value added tax

VAT: An Introduction

VAT (Value Added Tax) is a tax on spending. Businesses must charge VAT if their sales are higher than a certain threshold when supplying goods or services to customers in the UK or the Isle of Man. It is also charged on goods and some services imported from outside the European Union, or coming into the UK from the other EU countries. This guide looks at: VAT: the basics Importing and exporting Special cases: secondhand goods, selling on the web and property Accounting for VAT VAT inspections There are no financial thresholds in this guide because they change regularly – contact HM Revenue & Customs (HMRC) – – for up-to-date information. VAT – the basics In essence, if you are registered for VAT, you add VAT to all your invoices where VAT is char... »

Small Businesses Divided on How to Deal with VAT Increase

Businesses are split about how they will deal with the increase in VAT due to come into effect on 4th January 2011. 6 in 10 businesses believe that the increase in VAT from 17.5% to 20% will affect their organisation’s cashflow to some extent. Nearly one tenth (9%) think cash flow will be affected to a significant degree. The Institute of Chartered Accounts in England and Wales (ICAEW) is urging companies to start preparing for the VAT rise before the Christmas rush. Businesses affected by the VAT increase are divided in their approach as to how to deal with it – over a third are likely to absorb the costs within the business (36%), under a third expect to increase their prices (30%) and the remaining third (34%) plan to do both (absorb some costs and increase some prices). Furthermore, th... »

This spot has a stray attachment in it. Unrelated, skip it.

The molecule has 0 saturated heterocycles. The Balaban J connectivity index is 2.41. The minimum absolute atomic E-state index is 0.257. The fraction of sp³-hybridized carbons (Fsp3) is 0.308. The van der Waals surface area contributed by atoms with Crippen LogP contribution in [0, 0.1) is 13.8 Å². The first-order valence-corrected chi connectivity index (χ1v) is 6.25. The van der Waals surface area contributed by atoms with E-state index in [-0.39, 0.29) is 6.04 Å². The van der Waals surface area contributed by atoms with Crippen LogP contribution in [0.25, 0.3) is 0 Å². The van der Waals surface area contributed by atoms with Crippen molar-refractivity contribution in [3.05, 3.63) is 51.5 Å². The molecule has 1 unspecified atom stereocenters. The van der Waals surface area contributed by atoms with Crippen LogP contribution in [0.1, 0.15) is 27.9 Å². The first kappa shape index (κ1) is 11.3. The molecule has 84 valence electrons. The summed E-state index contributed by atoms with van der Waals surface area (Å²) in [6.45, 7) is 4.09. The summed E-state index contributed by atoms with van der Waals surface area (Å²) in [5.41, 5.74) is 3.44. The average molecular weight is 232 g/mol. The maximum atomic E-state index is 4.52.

FSB wants NI and VAT Freeze

FSB wants NI and VAT Freeze

Freezing National Insurance Contributions (NICs) and suspending VAT increases must be priorities for the next Government to help small firms out of the recession, the Federation of Small Businesses (FSB) has said. Launching its 2010 manifesto (149k PDF) to coincide with the run-up to the general election, the FSB has made several recommendations which it says will help small firms create jobs, get access to finance, innovate and set up new businesses. One of the key proposals is a shake-up of the current payroll tax regime, including a freeze on NICs and a rebate for firms taking on new staff over the next two years. “Two critical areas for small firms are job creation and broadening access to finance,” said an FSB spokesperson. “Small businesses hold the key to tackling ... »